Dissertations, Theses, and Capstone Projects

Date of Degree


Document Type

Capstone Project

Degree Name



Physical Therapy


Tom Holland

Subject Categories

Physical Therapy


Tibialis anterior, electrical stimulation, muscle activation, motor point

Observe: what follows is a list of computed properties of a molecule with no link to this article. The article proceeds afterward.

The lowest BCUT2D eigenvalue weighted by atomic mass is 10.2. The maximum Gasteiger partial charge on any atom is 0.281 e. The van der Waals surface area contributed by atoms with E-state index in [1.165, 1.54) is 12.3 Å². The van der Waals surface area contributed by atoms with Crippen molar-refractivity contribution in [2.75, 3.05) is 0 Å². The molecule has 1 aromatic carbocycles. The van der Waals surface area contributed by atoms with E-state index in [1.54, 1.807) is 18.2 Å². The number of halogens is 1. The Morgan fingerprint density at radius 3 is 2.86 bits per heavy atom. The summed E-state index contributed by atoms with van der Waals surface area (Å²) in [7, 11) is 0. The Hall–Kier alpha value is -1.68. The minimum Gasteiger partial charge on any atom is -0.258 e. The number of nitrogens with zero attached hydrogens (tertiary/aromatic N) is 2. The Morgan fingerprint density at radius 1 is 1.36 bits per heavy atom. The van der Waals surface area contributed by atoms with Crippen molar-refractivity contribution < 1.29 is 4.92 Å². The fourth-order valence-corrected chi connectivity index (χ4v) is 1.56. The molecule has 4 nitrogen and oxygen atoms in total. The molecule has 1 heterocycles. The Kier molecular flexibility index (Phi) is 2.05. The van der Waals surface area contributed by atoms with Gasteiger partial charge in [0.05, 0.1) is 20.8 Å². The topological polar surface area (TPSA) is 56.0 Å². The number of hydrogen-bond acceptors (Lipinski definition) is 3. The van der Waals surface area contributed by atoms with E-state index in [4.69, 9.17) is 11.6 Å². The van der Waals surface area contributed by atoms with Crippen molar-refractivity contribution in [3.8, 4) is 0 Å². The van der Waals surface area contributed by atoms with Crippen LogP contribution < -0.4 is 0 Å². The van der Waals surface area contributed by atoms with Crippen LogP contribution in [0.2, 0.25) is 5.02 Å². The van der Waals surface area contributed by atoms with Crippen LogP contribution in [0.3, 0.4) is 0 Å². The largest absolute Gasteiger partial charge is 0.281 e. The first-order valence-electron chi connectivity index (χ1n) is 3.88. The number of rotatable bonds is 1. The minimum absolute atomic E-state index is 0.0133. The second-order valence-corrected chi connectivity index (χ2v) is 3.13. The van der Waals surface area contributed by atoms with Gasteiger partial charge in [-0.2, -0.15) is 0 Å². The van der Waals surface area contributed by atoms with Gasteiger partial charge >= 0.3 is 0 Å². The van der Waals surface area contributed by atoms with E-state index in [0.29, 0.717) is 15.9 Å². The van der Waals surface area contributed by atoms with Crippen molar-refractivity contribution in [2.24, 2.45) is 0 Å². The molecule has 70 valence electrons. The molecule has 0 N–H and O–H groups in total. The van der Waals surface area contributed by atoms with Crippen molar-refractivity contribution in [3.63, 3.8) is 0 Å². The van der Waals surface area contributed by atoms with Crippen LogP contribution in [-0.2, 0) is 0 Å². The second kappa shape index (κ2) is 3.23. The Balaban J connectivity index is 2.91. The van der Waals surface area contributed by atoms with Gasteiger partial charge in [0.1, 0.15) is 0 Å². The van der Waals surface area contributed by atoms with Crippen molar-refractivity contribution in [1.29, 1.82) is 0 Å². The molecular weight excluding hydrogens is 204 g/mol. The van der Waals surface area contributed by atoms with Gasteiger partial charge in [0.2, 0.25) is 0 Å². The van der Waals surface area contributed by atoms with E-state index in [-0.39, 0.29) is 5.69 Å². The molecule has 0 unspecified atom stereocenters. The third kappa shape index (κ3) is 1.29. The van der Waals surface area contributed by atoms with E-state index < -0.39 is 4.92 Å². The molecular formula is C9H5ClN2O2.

The purpose of this study was to determine if placement of electrodes at various distances along the Tibialis Anterior muscle belly had a significant effect on the intensity of stimulation needed to evoke a contraction using neuromuscular electrical stimulation (NMES). Twenty subjects between the ages of 21-65 in good health and presented with no precautions to NMES were recruited from the CUNY Hunter College physical therapy department. Two reference lines were drawn on subjects’ legs, one outlining the tibial crest (L1), and another from the most lateral portion of the tibial plateau to the center of the lateral malleolus (L2). A large dispersive pad was placed on the back of their thigh, and a weak motor intensity of electrical current was applied with a stimulating electrode throughout the TA. The area in which a minimal visible muscular contraction (MVC) was obtained with the lowest current amplitude was identified as the motor point. The L2 marking was measured and the stimulating electrode was used to find a MVC at 15%, 30%, 45% and 60% of that line. These points were used to compare the intensity change as the points moved away from the motor point. Simple linear regression was used to analyze the data obtained. Results indicated no statistically significant difference in electro stimulation intensity at various measured lengths of the tibia, indicating that identification of a TA motor point may not be necessary to evoke a contraction of the TA with electro stimulation in a clinical setting. Simply placing the electrodes on the muscle belly is sufficient.